Fast-track Legislation: Constitutional Implications and Safeguards - Constitution Committee Contents

Memorandum by Law Reform Committee of the Bar Council

  1.  This is the response of the Law Reform Committee of the Bar Council to the call for evidence by the Select Committee on the Constitution dated 29 January 2009. The Committee set out a list of numbered questions concerned with emergency legislation, and indicates "those responding to this call….are not necessarily expected to address all these points but instead to focus on those issues on which they have special expertise or about which they are especially concerned". The Law Reform Committee wishes to provide short evidence concerned primarily with the first three questions.

Q1 and Q2  A practical definition of "emergency legislation"—and practical examples

  2.  The Committee considers that the very nature of emergency legislation makes it difficult to produce an all-embracing definition. The need to, and desirability of, abbreviating ordinary parliamentary procedures is likely to arise in a variety of circumstances which are inherently difficult to predict. Rather than attempt a definition, it may be more fruitful to create parliamentary processes which concentrate on ensuring that those promoting legislation on a shortened time-table are required, in a fully effective way, to provide a justification for the treatment of the legislation as "emergency" legislation. Without attempting further definition, the requirement must be the existence of an objective situation "on the ground" which has to be addressed on an emergency basis. The justification must be fully articulated in a way which enables both parliamentarians and the public to understand that the curtailing of ordinary procedures is appropriate, despite the disadvantages that flow from this.

  3.  Two contrasting examples can be given of the way in which this approach can be illustrated.

  4.  First, there is the example of the Banking (Special Provisions) Act 2008 given by the Constitution Committee itself. This legislation was brought in response to the failure of Northern Rock. A case for the existence of an objective situation meriting an "emergency" approach could be readily articulated. The same is probably true of the Evidence (Witness Anonymity) Act 2008, at least in the sense that the state of play in a large number of on-going criminal trials could properly be pointed to the justification for emergency action. This comment should not be taken as endorsement of the principle underlying the legislation, which is highly controversial; nor does it mean that the LRC necessarily considers it appropriate that such important policy decisions were taken on a fore-shortened basis. It is simply an acceptance that with this legislation it was possible to point to the objective situation said to require emergency action.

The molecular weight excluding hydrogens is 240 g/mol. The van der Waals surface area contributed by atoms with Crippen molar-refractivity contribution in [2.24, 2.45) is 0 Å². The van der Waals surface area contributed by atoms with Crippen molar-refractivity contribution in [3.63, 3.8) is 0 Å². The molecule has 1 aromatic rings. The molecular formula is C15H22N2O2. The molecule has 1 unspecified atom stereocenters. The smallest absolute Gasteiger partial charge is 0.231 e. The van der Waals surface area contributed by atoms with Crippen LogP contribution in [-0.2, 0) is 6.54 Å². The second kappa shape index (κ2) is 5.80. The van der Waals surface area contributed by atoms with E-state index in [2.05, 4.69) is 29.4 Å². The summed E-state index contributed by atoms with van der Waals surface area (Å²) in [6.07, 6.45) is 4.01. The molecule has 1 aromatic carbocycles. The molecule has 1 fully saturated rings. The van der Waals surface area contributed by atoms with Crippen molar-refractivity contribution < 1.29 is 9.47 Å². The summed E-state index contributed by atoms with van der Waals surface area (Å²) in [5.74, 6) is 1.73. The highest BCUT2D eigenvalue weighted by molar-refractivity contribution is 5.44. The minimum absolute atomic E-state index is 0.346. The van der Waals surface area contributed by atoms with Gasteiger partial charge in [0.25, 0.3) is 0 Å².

5.  In the LRC's view, the same is not the case in all recent examples of curtailed parliamentary procedures. The provisions regulating demonstrations within a designated area were introduced at a relatively late stage in the parliamentary history of the Serious Organised Crime and Terrorism Act 2005 ("SOCTA"). They introduced a complex regime for regulating demonstrations which are now widely considered to be very difficult in practice for the police to operate. The drafting of the provisions led to the litigation brought by Mr Haw (see [2006] QB 780]) in which the Divisional Court considered that the legislation missed its primary target—Mr Haw himself—although this conclusion was reversed by the Court of Appeal. The LRC does not consider that ministers were able to, or did, articulate a case for this novel and complex means of regulating demonstrations being introduced on a near emergency basis.

Q3  Parliamentary Scrutiny and lobbying

  6.  It is plain that the use of severely curtailed parliamentary processes does have a major impact on the quality of parliamentary scrutiny. The provisions of SOCTA for example were very difficult to operate in practice and would undoubtedly have benefited from examination at greater length.

Q6  Renewal and sunset clauses

  7.  In many situations, a "sunset" clause is an appropriate safeguard. The one year time-limit on the Banking (Special Provisions) Act 2008 (s2(8)) provides an example of the successful use of such a provision.

18 March 2009

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